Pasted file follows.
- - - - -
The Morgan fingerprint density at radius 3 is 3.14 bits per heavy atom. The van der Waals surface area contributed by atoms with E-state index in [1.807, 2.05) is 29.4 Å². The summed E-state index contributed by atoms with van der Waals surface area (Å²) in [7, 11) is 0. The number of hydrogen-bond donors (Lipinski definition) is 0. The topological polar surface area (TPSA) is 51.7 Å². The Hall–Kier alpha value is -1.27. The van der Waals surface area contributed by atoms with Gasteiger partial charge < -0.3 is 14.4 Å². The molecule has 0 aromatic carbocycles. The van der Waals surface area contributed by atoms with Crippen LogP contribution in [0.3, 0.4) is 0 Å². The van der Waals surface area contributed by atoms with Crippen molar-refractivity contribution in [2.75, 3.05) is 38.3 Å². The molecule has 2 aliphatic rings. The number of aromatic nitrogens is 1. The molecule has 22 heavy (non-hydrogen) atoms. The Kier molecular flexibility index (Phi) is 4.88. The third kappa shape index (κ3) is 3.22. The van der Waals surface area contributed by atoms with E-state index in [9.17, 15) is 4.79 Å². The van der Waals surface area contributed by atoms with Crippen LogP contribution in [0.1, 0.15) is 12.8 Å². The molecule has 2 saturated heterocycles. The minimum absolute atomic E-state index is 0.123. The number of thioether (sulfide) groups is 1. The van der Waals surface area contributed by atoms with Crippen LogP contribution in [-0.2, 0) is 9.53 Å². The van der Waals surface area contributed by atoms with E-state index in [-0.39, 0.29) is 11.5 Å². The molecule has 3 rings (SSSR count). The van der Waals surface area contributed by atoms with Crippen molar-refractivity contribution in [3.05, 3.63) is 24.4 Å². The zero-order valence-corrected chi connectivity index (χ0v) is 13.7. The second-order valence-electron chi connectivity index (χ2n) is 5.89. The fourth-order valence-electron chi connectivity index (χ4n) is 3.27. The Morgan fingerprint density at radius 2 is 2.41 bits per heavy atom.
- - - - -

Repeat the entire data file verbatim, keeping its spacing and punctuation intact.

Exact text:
The Morgan fingerprint density at radius 3 is 3.14 bits per heavy atom. The van der Waals surface area contributed by atoms with E-state index in [1.807, 2.05) is 29.4 Å². The summed E-state index contributed by atoms with van der Waals surface area (Å²) in [7, 11) is 0. The number of hydrogen-bond donors (Lipinski definition) is 0. The topological polar surface area (TPSA) is 51.7 Å². The Hall–Kier alpha value is -1.27. The van der Waals surface area contributed by atoms with Gasteiger partial charge < -0.3 is 14.4 Å². The molecule has 0 aromatic carbocycles. The van der Waals surface area contributed by atoms with Crippen LogP contribution in [0.3, 0.4) is 0 Å². The van der Waals surface area contributed by atoms with Crippen molar-refractivity contribution in [2.75, 3.05) is 38.3 Å². The molecule has 2 aliphatic rings. The number of aromatic nitrogens is 1. The molecule has 22 heavy (non-hydrogen) atoms. The Kier molecular flexibility index (Phi) is 4.88. The third kappa shape index (κ3) is 3.22. The van der Waals surface area contributed by atoms with E-state index in [9.17, 15) is 4.79 Å². The van der Waals surface area contributed by atoms with Crippen LogP contribution in [0.1, 0.15) is 12.8 Å². The molecule has 2 saturated heterocycles. The minimum absolute atomic E-state index is 0.123. The number of thioether (sulfide) groups is 1. The van der Waals surface area contributed by atoms with Crippen LogP contribution in [-0.2, 0) is 9.53 Å². The van der Waals surface area contributed by atoms with E-state index in [-0.39, 0.29) is 11.5 Å². The molecule has 3 rings (SSSR count). The van der Waals surface area contributed by atoms with Crippen molar-refractivity contribution in [3.05, 3.63) is 24.4 Å². The zero-order valence-corrected chi connectivity index (χ0v) is 13.7. The second-order valence-electron chi connectivity index (χ2n) is 5.89. The fourth-order valence-electron chi connectivity index (χ4n) is 3.27. The Morgan fingerprint density at radius 2 is 2.41 bits per heavy atom.